Event sponsors have requested the restrictions. The Farmer’s Market has done the restriction on their own. Waste being put on the product themselves has caused them to restrict citizens inside that footprint area. Chief Adkins showed the definition of an animal on his PowerPoint presentation. Service animals as defined by the Americans with Disability Act (ADA) would be exempt from this Ordinance. Animals that are part of the event, parade or exhibit. If there is a parade through the downtown footprint of an event those would be exempt. If the event themselves had a petting zoo that would be exempt from this Ordinance. Animals controlled by Public Safety would also be exempt. Animals for hire, there is business downtown that has carriage rides that would be exempt from this footprint. The event themselves could apply for a waiver from of this Ordinance, which would obviously be approved by Council. If that was the case then the event sponsor would be asked to have the appropriate amount of liability insurance coverage if an event would happen to a patron or an animal.

Chief Adkins addressed enforcement of the Ordinance if adopted. Education of the public, advertisement at the event through flyers, and word of mouth. Officers would ask people to remove their animal from the footprint of the area. As a last resort they could cite a person for refusing to take an animal from the footprint area. That could be a civil or a criminal citation. Similar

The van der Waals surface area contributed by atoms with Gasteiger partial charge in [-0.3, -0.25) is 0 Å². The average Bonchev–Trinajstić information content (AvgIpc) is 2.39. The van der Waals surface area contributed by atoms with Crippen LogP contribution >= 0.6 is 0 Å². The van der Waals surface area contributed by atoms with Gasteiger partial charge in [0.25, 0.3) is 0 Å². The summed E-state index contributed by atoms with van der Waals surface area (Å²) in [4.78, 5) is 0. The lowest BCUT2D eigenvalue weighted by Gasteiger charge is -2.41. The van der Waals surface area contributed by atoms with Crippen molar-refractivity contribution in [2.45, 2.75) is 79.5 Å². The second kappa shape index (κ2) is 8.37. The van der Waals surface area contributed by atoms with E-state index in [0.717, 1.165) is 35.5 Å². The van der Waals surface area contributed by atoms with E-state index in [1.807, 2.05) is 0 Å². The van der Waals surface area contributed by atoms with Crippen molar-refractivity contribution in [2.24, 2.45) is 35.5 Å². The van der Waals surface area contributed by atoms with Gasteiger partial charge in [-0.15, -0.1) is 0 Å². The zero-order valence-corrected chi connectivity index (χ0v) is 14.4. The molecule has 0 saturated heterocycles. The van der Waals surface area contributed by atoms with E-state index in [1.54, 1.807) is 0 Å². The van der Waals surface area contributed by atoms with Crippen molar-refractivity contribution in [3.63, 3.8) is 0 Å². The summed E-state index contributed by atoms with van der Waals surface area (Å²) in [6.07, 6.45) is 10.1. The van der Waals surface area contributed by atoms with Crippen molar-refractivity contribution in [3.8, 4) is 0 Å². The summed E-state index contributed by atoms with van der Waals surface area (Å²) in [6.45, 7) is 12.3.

ordinances have been enacted in Apex, Morganton, and Asheville.

3. 3. Update from Bond Implementation Commission on Bond Projects -
Assistant City Manager Andrea Surratt updated City Council on the Bond Implementation Commission’s bond projects. this is about the $25 million infrastructure improvement bond measure to improve the economic development opportunity of Hickory. Identified were the areas that need to be upgraded which included the city walk, riverwalk, five gateways and seven streetscapes. They have begun to gather data to develop the plan for the riverwalk. They selected the riverwalk because they heard the most information about the significance of that project. They did not have the cost estimates and the conceptual plans ready, so it became the first one “out of the gate”. They want to make sure they focus on how that area looks as a gateway into Hickory, Catawba County, from Caldwell County along the bridge. Making that area a destination regionally, and also a gateway and a real iconic point of interest for our community. She showed the conceptual plan. She pointed out the existing bike trail and greenway connection and the footprint of the Lackey Project. She showed sketches of how the riverwalk might look.